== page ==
In the summer departures of Rio Ferdinand, Nemanja Vidic, and Patrice Evra, Manchester United not only lost ¾ of a Champions League winning back line, they lost the three most suitable candidates for the captaincy. The absence of these three senior figures, in conjunction with the retirement of Ryan Giggs, has left the United squad dauntingly thin in terms of notable leadership experience.
The stalwarts have left, a new era begins, and a new captain must step forward. The captaincy is a role that cannot be overstated. The captain is the team’s focal point, its general, and its model. But what exactly makes a captain tick? What is the composition of a captain?
The first, and most important, quality of a captain is the ability to lead by example. Both on and off the pitch, the captain must be a model professional; the captain sets the bar, a bar that must be impeccably high.
The second quality of a captain is the ability to lead others. Leadership is intrinsic, it is seldom taught; a player that possesses the ability to lead is a unique breed. Leaders possess a charisma that makes people buy into what they’re preaching and mimic what they are doing.
A leader is always intelligent; they are bright enough to know what to say and wise enough to know when to say it. They must know when to put their arm around a player and when to deliver a stern warning. They are not only responsible for themselves, but for the entire team, so much like a manager, they must be able to manage the players.
Lastly, a leader must be respected. This is why the captain is often a more senior member of the squad, as without the respect of the players, no matter how good he is, the captain is unable to lead anyone.
Wayne Rooney and Robin van Persie are the favorites for the captaincy, with the latter being Van Gaal’s choice for the Netherlands, however I don’t believe that either are suitable options. There is only one player in the squad who checks all of the aforementioned boxes, and that player is Juan Mata.
The example Rooney sets on the pitch is phenomenal, he covers a ludicrous amount of ground and possesses a contagiously high work rate, however the example he sets off the pitch is another story. Rooney’s rap sheet is endless, whether it is trying to force a move away from the club twice, smoking, or a host of other incidents, it is clear that he is not captain material. I don’t mean to slander Rooney’s name, he’s done extraordinarily well to recover from these incidents and has, for the most part, been a fantastic servant to the club. I only mean to emphasize that he is not of the mould required to lead a club like Manchester United.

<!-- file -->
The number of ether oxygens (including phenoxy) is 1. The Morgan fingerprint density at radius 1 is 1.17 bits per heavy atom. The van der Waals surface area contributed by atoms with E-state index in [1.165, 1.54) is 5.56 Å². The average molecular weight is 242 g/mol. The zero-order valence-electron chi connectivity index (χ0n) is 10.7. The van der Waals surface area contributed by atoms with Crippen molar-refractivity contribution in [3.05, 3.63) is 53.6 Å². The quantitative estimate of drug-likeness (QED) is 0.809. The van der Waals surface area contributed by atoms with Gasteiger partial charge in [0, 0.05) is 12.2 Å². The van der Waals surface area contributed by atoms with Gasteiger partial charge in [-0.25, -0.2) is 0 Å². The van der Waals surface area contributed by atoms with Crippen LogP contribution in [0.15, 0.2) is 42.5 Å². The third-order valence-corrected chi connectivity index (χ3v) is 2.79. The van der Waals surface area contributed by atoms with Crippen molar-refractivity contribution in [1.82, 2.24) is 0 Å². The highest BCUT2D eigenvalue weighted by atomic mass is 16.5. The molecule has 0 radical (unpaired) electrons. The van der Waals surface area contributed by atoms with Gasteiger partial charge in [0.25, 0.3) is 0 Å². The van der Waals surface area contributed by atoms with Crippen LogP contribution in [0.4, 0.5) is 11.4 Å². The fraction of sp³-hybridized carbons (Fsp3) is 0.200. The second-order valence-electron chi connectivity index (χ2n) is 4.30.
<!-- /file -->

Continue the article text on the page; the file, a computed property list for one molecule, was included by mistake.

Similarly, Robin van Persie does not possess a personality that is suited to the captaincy. A captain has to be someone that players look to in times of hardship, a person who people can rally around; last year, during United’s less than stellar campaign, Van Persie was in the papers complaining more than any other player. In contrast, Vidic wouldn’t even complain about Moyes after he had left United as, in his own words, “I am not going to speak about what has happened in my house. You have to understand the person I am. I am the captain. The captain has to be the captain. He has to respect the club”.
Nemanja Vidic was as close to the perfect captain as any club could ever wish for; if you compare the personalities of Wayne Rooney, Robin van Persie, and Juan Mata to Vidic, Juan Mata is closest by a country mile.
The midfield maestro oozes class, that much was immediately apparent to United fans when he wrote a heartfelt letter thanking the Chelsea fans after his January transfer. In addition to that, Mata writes weekly blogs to the United fans in order to reach out and give them an inside look into his life. The fact that he takes time out of his busy schedule to write these in his second language says a lot about the man.
Unsurprisingly, Mata has never been involved in a controversy. To this date, the two-time Chelsea player of the year has not uttered a single negative word about Mourinho, even after the unjust treatment he received last season. Mata sets the example on and off the pitch; he is the model professional that the captaincy demands.
Even in his second language, Mata is more articulate during interviews than some English players; he displays the type of intelligence and poise that screams captain. He always has a smile on his face, is a consummate gentleman, and says all the right things.
Last season, even though Mata had only been at the club a short time, he would consistently urge to the press that United would turn it around; he was upbeat, positive, determined, and never forgot to thank the fans for their support. Like Vidic (and unlike RVP), he is a seasoned professional in front of the press. He is the type of player that would never even think of complaining to the press because he understands his responsibility to the rest of the team. Since his arrival in Manchester, Mata has displayed the type of charisma and professionalism that shows he is a leader.
Finally, Mata’s demeanor and incredible ability mean that he wouldn’t have any trouble earning the respect of his teammates should he be appointed captain.
Mata is the perfect choice and the only candidate with the professionalism, class, and charisma required to lead Manchester United.
Consider this – United have an impressive batch of youngsters coming through the ranks, who would you rather they looked up to and followed: Wayne Rooney, Robin van Persie, or Juan Mata?
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